As they leisurely walked they saw an old high-school friend who now worked in one of the offices on the Harbour road. One Pigeon Cummings.
Face up close to the window of one of the jewelry stores down at the bottom ofBroad Streetwhere the taxi men operate from, the un-mistakable egg shaped head was hard to miss.
Pigeon was a little guy with thick glasses. He was the type of fella who sat in the front of the class. His real first name was long forgotten.
“Wha’ de men saying now? Wait….. When you get back Gavin ? Wha you sayingDunbar? You good? I ain’t seen you for a while? I thought you went way too…” Pigeon was all smiles, as if today was payday. He loosened his tie as he walked with Gavin and Dunbar.
“Wha you saying Pigeon? I still ‘bout ‘ere man. You know you don’t be going out no where man. Dis man may as well be married, how Lisa got he.”Dunbarsmiled brightly at his old friend.
“You know how it is man. I can’ party like wunna men ya know. Work be wearing me out man. But you know I goin’ be out dey for de festival boy, definitely. Definitely! So when de man get back Gavin?” Pigeon smiled and glanced at his watch.
“Last night. So is my first day back. Who want de honor a buying de man he first Banks?” Gavin asked, looking straight at Pigeon.
“Yea. I’ll get ya dis time. I could do wid a couple a cool ones myself. Leh we check out Sandy Bank. Eddie should be working maybe he could hook de men up. I park’ over dey by Dacosta Mall.”
A ride throughfive o’clockFriday evening traffic in the Pigeon mobile. A tight little bubble of a car, shiny and red.Dunbarsat in the backseat among a stack of comic books and air-plane magazines.
The three finally walked into the beach bar, exchanged greetings with some of the familiar faces and took up stools at a table near the bar.
“Eddie here yet?” Pigeon asked the bartender who had just begun to wipe down the bar.
“Nah. He ain’t get here yet. He should be here any time now.” The man replied wiping in circles.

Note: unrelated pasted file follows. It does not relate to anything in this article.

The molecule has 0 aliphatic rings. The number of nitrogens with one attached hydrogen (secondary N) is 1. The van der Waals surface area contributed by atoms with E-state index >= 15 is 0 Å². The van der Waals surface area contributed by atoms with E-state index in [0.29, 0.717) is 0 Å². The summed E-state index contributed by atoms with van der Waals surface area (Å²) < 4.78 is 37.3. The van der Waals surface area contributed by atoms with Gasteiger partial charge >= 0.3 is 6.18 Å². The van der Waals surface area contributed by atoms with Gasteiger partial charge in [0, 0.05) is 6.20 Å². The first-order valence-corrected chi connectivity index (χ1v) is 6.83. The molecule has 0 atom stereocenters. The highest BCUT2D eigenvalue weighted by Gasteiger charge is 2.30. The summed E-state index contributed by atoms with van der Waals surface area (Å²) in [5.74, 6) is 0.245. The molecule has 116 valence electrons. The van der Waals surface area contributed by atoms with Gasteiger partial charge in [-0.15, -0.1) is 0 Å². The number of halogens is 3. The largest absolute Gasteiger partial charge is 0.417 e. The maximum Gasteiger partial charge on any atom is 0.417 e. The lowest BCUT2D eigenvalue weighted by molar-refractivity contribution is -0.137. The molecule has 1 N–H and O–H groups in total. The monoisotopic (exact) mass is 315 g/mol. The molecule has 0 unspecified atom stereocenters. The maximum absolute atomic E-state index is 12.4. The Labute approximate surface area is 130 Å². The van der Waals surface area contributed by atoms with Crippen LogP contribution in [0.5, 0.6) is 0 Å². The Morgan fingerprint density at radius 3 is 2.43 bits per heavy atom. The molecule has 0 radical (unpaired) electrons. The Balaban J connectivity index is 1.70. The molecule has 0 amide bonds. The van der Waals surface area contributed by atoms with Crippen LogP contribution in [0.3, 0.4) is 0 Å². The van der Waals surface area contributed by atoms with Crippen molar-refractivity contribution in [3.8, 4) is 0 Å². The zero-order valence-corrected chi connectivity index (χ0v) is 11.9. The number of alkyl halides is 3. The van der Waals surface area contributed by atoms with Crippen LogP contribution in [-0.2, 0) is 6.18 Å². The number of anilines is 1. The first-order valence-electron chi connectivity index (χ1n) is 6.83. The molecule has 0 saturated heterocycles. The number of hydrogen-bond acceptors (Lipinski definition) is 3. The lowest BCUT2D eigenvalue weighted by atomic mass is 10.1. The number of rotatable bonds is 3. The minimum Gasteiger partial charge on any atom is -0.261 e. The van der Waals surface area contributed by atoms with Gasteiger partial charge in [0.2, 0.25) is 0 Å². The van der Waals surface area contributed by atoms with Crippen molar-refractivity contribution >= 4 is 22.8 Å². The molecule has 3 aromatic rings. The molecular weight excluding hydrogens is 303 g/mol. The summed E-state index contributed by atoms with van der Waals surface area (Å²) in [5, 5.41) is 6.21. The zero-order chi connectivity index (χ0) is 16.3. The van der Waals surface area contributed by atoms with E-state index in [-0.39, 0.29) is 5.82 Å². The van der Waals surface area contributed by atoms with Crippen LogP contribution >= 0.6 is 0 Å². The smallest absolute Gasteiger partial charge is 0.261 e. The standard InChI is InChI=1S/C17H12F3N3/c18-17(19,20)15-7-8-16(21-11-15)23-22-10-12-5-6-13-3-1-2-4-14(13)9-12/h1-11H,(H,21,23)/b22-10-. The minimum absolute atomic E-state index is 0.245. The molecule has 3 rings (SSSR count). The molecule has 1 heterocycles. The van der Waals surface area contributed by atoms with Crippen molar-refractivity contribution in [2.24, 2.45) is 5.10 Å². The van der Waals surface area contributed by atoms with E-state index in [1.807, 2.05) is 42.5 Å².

After the drinks had been flowing for a while, Gavin started with the rumors. “Pige’ I know you heard ‘bout de men last summer?”
“Nah dread. Wha’ was up wid dem?” Pigeon took a sip of his Banks, and glanced at his watch. He had his right leg up on one of the rungs of the barstool, and it steadily bounced as he talked and looked around the room.
“I heard through the grapevine dat last summer de men pick up these two old, old tourist women and had it made for a while. I mean real fucking old ya know. Ol’ as shite.”
“Shite. Gavin man, who told you da’ foolishness boy?”Dunbarasked as if guilty. He had heard the rumor about he and Julian too, but that was all it was, a rumor. Still, he said nothing. Instead he smiled at the look of disbelief that the rumor caused to come over Pigeon’s face.
“Yea. I may be gone ya know….” Gavin sipped his beer, “but I still hear wha’ goin’ on pun de Rock. Anyway, Pige’, lemme tell ya. De men had these two shriveled up old girls. Had it made fa’ a while. Getting paid to screw. Boy I tell ya’. How much you mek outta datDunbar? Or better, how much you does charge?”
“ Cheez-on-breadDunbar.” Pigeon busted in “Wha’ I ain’ know you were in dat ting so man? Not like dat. I ain’t no dat at’ll man.” Pigeon glanced at a young couple who had just entered the bar and gave them a wave, took another sip and continued. “I know Julian…I hear ‘bout he. I know he a big Howly. But I ain’t know you were in da’ ting so man? Not like dat. I ain’t no dat at’ll man.” He shook his head, looked atDunbarand shook his head again, then: “I hope de man ain’t giving it to de old tourist men too ya?” Pigeon’s comment caused Gavin to almost fall off the bar stool with laughter.